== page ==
ARM seeing more mobile chip manufacturers using its big.LITTLE architecture

February 26, 2013
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    think big.LITTLEThere are several reasons why ARM has been successful on mobile devices (while others like Intel have¬†struggled). One of the key reasons is the low power¬†consumption¬†of the ARM¬†architecture. However ARM is fighting an on-going battle between¬†performance¬†and power usage. In simple terms the higher the processor performance, the more power is used. High power¬†requirements¬†aren’t good for mobile devices which rely on batteries, rather than mains power like desktop computers.

    Instead of just upping the Megahertz and seeing the power usage go up (something that happened on the PC for a number of years), ARM are taking a different approach and has developed an architecture called big.LITTLE. This clever idea couples a high performance Cortex-A15 processor with an efficient Cortex-A7 processor. When the mobile device is doing easy work the power conscious processor is used, but when something demanding happens the device switches to using the higher performing Cortex-A15.

    Since both the A7 and the A15 can be multi-core this effectively means that a quad-core A15 coupled with a quad-core A7 yields a eight core CPU, well almost.  You see only one core, of the coupled pair, is used at a time, either a core in the A7 is in use or its counterpart in the A15. So strictly speaking big.LITTLE processors are quad-cores CPUs with a choice of eight cores on which the OS and apps run!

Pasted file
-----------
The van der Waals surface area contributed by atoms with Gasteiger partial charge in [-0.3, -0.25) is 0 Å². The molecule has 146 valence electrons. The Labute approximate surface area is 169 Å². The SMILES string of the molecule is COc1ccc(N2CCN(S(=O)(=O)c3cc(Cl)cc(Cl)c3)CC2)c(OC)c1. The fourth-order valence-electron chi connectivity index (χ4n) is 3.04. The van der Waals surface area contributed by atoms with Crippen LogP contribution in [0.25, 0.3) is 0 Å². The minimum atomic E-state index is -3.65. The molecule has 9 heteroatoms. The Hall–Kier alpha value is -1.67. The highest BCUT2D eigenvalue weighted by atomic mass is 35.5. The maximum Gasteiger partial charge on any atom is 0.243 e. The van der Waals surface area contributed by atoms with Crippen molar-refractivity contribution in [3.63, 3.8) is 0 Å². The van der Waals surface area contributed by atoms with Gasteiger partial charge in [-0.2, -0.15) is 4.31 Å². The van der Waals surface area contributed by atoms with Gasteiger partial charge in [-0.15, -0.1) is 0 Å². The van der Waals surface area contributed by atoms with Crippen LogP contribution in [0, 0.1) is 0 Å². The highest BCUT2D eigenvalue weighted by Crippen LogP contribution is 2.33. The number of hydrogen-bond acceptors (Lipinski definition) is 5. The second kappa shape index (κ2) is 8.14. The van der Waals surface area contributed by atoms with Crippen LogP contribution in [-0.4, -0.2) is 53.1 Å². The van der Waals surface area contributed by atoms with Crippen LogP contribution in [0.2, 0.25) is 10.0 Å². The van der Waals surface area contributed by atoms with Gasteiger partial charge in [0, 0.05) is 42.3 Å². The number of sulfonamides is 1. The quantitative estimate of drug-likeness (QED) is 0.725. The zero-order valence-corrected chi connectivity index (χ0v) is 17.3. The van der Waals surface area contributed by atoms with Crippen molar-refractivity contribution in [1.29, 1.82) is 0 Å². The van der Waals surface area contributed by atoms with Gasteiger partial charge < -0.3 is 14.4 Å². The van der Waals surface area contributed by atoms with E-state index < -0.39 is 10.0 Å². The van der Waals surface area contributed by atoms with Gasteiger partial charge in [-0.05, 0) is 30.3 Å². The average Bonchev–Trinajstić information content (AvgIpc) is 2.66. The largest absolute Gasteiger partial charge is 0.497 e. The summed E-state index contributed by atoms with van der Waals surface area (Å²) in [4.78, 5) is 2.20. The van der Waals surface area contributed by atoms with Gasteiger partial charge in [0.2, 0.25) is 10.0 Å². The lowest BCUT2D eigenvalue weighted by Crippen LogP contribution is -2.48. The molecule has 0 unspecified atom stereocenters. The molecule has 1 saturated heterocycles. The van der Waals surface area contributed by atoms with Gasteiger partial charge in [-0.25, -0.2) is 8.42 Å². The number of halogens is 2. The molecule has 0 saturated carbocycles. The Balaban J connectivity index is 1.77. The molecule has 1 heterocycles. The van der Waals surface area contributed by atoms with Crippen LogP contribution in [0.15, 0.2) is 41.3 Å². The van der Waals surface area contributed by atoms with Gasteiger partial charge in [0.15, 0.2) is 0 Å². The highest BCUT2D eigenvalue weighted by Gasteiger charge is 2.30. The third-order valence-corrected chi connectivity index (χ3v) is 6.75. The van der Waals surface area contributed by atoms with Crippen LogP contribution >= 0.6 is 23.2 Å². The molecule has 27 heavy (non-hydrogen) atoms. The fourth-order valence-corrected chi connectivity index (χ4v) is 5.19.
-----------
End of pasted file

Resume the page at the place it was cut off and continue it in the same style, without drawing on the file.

So far the biggest proponent of the¬†big.LITTLE¬†architecture is Samsung which announced it will be used in its¬†Exynos 5 Octa. It is¬†thought that the Exynos 5 Octa¬†will power the next Samsung¬†Galaxy¬†Note (but not the Galaxy S4). The use of the word “Octa”, implying eight cores, has been¬†criticized¬†by¬†Qualcomm’s CEO Paul Jacobs who has called Samsung‚Äôs Exynos 5 Octa a PR stunt. But name calling aside,¬†ARM has also announced that¬†five more companies including CSR, Fujitsu Semiconductor and MediaTek have licensed the big.LITTLE architecture.

    Will the big.LITTLE¬†architecture¬†make a¬†difference? ¬†Almost certainly yes. If ARM’s data is right then the A15 is about twice as fast as the A7 but the A7 is three times more¬†energy¬†efficient¬†that the Cortex-A15, so switching to the A7 (which itself is running at a¬†respectable¬†1.2Ghz) for lesser tasks should produce a power saving of¬†up to¬†70%.

    It is interesting to note that the performance of the smartphone has increased 60 fold since 2000 and 12 fold  since 2008. I guess we should all be grateful to ARM for making that possible and for continuing to innovate.

    Comments

    • kascollet

      Truth ?
      A15 is a BAD mobile architecture. Powerful but vampire hungry. Having to pair each of those A15 cores with another battery friendly one is a miss.
      Qualcomm and Apple understood this soon enough to engineer their own ARM powerful AND energy saving tech, the others will just struggle.

      • MasterMuffin

        OEMs use Qualcomm because of the built-in connectivity features, not because A15 is bad. And Apple, well Apple is Apple…

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